“I see,” said the judge. “Quite a bonanza for the Broadbents, I imagine.”

“So it seemed, Your Honour. And timely too, for a decent family facing an uphill struggle to make a living.”

The judge leaned forwards. “You may put down the violin, Ms Brain. I am already sympathetically engaged with the Broadbents.”

“Your Honour is most understanding. Now, the Broadbents prepare the food themselves and are very proud of their pizzas. They were delighted with the order, which was exceptionally large, and got to work at once. After their intensive joint effort, Mr Broadbent loaded the food into his van and drove to the address he had been given. On arrival, he was surprised to note that all appeared quiet and that only one car was parked at the house. With mounting apprehension, he knocked at the door, which was opened by my client, Peter Walmsley. Mr Broadbent was relieved to see the face he had seen earlier, save that the complexion was much less tanned than the one he recalled. He assumed that to be an optical illusion.”

Bray, who savoured her presentations to the full, paused to take a long drink of water. Sure of an attentive audience, she continued: “A strange conversation ensued. My client knew nothing of any rugby club and he and his wife never entertained guests. They had no wish to eat pizzas, especially not ones with pepperoni, as they and their two children are vegans.”

The judge looked from counsel to plaintiff and back again. “Ah, I was wondering about that,” he muttered.

“Beg pardon, Your Honour?” said Ms Bray.

“No matter, Ms Crane. Merely a passing thought. I apologise for the interruption. The floor is still yours.”

“Thank you. Coming on top of the Broadbents’ already serious business difficulties, this shock was severe. I will not give a blow by blow account, although the incident did almost result in blows, which would have been one-sided anyway, as my client is a pacifist. However, when matters calmed down, it became clear to Mr Walmsley that both he and the Broadbents had been victims of a trick perpetrated by my client’s twin brother, Ian Walmsley. This man, the defendant, has a long history of practical joking and has several times embarrassed my client. Peter Walmsley had no idea that his twin was in this country, as he heard with great relief that Ian had departed for Australia some time earlier. Finally, my client invited Mr Broadbent into his house, where the matter was discussed over a glass or two of dandelion wine. On learning of the Broadbents’ plight, my client agreed to pay for the goods supplied, on condition that Mr Broadbent retain them to do with them as he saw fit.”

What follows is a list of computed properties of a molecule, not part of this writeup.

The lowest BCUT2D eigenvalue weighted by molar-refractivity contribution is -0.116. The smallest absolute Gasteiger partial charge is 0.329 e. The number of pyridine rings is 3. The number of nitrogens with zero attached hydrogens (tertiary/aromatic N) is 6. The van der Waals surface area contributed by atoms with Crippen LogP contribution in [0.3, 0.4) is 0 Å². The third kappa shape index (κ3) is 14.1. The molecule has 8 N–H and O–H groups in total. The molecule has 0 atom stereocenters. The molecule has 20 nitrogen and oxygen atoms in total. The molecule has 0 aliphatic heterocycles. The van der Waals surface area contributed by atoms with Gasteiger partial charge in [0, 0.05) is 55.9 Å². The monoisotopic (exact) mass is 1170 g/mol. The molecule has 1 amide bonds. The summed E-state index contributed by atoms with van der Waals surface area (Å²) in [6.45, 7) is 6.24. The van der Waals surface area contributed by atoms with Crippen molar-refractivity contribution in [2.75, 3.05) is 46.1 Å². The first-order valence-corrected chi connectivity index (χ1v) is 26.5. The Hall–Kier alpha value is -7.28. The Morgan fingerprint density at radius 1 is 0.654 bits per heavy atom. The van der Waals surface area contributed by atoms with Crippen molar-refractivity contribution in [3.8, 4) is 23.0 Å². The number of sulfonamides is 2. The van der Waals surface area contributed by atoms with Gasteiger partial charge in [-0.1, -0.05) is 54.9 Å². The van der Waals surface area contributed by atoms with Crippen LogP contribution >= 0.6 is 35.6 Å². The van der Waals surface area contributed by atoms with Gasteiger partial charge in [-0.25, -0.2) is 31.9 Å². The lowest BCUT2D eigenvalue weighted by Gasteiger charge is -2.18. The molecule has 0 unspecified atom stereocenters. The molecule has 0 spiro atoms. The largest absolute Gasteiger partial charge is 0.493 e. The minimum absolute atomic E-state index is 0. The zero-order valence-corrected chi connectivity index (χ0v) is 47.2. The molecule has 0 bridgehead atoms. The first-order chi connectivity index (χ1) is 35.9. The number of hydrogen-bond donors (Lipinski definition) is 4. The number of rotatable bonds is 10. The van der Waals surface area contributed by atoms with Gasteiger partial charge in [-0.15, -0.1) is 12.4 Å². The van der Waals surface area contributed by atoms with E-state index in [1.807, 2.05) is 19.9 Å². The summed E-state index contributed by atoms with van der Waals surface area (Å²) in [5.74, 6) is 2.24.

The judge was hanging on grimly. “Is there much more?” he whined.

“No. Happily, thanks to my client’s sense of family honour, Mr Broadbent did not suffer financially. However, Peter Walmsley concluded that he had had enough of his brother’s irresponsible behaviour. He decided to take action for recovery of the amount he had paid to Mr Broadbent. I believe the sum is stated in Your Honour’s papers.”

It was – and the judge’s eyebrows rose when he saw it. If they managed to sell their food at such prices, could the Broadbents really be in trouble? However, that was not the point. More interesting to Judge Wimple was the matter of the absent defendant’s behaviour. His honour was not given to great emotion, but had a visceral hatred of practical jokes. He had never liked them and his attitude had been set in concrete when in his youth he had been invited to a birthday party. Some prankster had placed an iron bucket full of water in a doorway, then yelled for help. Young Wimple had responded, to find himself tripping over the obstacle, flooding a kitchen and sustaining wounds to his right shin. Even now, seventy years after the event, a faint scar was still visible. It would require a very skilful defence to incline the judge toward leniency. “Yes, I have the details. Is that all?”

“We have nothing else specific to this case.”

The judge turned his attention to defending counsel, Perceval. “Now, Ms Parsifal, what can you tell us – beginning with an explanation of your client’s failure to appear?”

At this early stage in her career, Perceval had expected to draw a few short straws, and none would be shorter than this. Still, she was determined to do her best. “Your Honour, my client offers his profound apologies for his absence, but asks the court to bear in mind that he is a freelance business consultant with international obligations. As such, he is often called to faraway parts at virtually no notice. If he refuses a commission, his reputation suffers. On this occasion he was summoned to Bangkok yesterday morning. He has given me full powers to act in his absence.”